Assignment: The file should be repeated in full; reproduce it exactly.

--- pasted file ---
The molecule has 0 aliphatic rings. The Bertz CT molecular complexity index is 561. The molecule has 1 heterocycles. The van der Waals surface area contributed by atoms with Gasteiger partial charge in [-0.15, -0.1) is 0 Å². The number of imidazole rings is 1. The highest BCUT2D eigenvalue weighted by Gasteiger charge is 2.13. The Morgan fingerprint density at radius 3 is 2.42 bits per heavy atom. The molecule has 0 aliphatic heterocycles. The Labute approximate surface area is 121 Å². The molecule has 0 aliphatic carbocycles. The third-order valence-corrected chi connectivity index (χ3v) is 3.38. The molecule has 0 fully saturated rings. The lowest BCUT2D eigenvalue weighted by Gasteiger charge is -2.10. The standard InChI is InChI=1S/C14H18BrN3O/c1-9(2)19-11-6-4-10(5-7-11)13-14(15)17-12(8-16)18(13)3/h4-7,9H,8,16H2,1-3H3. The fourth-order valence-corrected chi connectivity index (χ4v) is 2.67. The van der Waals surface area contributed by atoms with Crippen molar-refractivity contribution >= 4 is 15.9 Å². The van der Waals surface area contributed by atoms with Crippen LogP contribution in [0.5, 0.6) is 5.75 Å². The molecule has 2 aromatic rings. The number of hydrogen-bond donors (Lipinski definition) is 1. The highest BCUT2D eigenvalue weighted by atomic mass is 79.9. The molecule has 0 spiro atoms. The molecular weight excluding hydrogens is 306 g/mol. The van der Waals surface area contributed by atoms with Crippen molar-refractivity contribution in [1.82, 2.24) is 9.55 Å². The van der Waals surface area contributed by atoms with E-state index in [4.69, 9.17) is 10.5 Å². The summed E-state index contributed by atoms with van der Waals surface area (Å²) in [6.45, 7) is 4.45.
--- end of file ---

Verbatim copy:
The molecule has 0 aliphatic rings. The Bertz CT molecular complexity index is 561. The molecule has 1 heterocycles. The van der Waals surface area contributed by atoms with Gasteiger partial charge in [-0.15, -0.1) is 0 Å². The number of imidazole rings is 1. The highest BCUT2D eigenvalue weighted by Gasteiger charge is 2.13. The Morgan fingerprint density at radius 3 is 2.42 bits per heavy atom. The molecule has 0 aliphatic heterocycles. The Labute approximate surface area is 121 Å². The molecule has 0 aliphatic carbocycles. The third-order valence-corrected chi connectivity index (χ3v) is 3.38. The molecule has 0 fully saturated rings. The lowest BCUT2D eigenvalue weighted by Gasteiger charge is -2.10. The standard InChI is InChI=1S/C14H18BrN3O/c1-9(2)19-11-6-4-10(5-7-11)13-14(15)17-12(8-16)18(13)3/h4-7,9H,8,16H2,1-3H3. The fourth-order valence-corrected chi connectivity index (χ4v) is 2.67. The van der Waals surface area contributed by atoms with Crippen molar-refractivity contribution >= 4 is 15.9 Å². The van der Waals surface area contributed by atoms with Crippen LogP contribution in [0.5, 0.6) is 5.75 Å². The molecule has 2 aromatic rings. The number of hydrogen-bond donors (Lipinski definition) is 1. The highest BCUT2D eigenvalue weighted by atomic mass is 79.9. The molecule has 0 spiro atoms. The molecular weight excluding hydrogens is 306 g/mol. The van der Waals surface area contributed by atoms with Crippen molar-refractivity contribution in [1.82, 2.24) is 9.55 Å². The van der Waals surface area contributed by atoms with E-state index in [4.69, 9.17) is 10.5 Å². The summed E-state index contributed by atoms with van der Waals surface area (Å²) in [6.45, 7) is 4.45.